Sen. Lisa Murkowski said Wednesday she's confident that she's won Alaska's contentious Senate race but is starting a legal fund and bringing up election lawyers to fight an expected battle over the results. Joe Miller isn't conceding defeat, and his campaign claimed to "remain optimistic" that he'll win.
With all 438 of the state's precincts reporting on Wednesday, results show nearly 41 percent of voters cast a write-in ballot. That compares with just over 34.3 percent for Republican nominee Miller and about 23.6 percent for Democratic nominee Scott McAdams.
There were 13,439 more write-in ballots cast than votes for Miller, who ran on a tea party platform with the backing of former Alaska Gov. Sarah Palin. The Division of Elections has received 26,306 absentee ballots so far that still need to be counted and has 10,645 questioned ballots. State elections officials also need to open the write-in ballots and count them by hand to see how many of the voters actually wrote in Murkowski's name.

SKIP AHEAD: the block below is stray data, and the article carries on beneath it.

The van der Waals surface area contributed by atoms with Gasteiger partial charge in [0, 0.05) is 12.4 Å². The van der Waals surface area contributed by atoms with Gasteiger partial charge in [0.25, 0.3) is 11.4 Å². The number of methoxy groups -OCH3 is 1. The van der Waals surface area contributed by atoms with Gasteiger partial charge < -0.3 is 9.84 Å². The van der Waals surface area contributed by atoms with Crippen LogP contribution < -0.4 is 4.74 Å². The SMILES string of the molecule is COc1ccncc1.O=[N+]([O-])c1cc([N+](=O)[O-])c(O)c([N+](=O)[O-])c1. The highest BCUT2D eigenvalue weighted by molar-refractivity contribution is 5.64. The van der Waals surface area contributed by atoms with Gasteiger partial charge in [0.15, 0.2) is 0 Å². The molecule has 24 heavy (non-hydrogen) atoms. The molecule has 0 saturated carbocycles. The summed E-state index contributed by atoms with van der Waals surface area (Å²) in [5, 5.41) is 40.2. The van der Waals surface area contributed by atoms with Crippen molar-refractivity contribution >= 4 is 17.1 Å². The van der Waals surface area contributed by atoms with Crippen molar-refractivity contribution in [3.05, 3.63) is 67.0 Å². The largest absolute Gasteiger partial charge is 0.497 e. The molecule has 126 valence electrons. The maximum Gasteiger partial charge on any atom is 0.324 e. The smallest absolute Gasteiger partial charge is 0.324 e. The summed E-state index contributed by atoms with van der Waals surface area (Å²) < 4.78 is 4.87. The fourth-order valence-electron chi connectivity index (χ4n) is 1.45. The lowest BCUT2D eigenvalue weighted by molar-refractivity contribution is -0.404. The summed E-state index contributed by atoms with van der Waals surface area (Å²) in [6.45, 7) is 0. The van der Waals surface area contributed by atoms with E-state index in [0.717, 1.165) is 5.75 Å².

But Alaskans could know sooner than expected whether Murkowski won. Lt. Gov. Craig Campbell, who oversees elections, said he's moving up the opening of write-in ballots to next week. The state's original plan was to wait until Nov. 18.
"I am elated at where we are as a campaign," Murkowski said at her campaign headquarters on Wednesday afternoon. "I am feeling pretty confident right now."
Murkowski spent more than $1 million on a write-in campaign after losing to Miller in the Aug. 24 Republican primary. Alaska Native corporations spent more than $1.2 million on her behalf.
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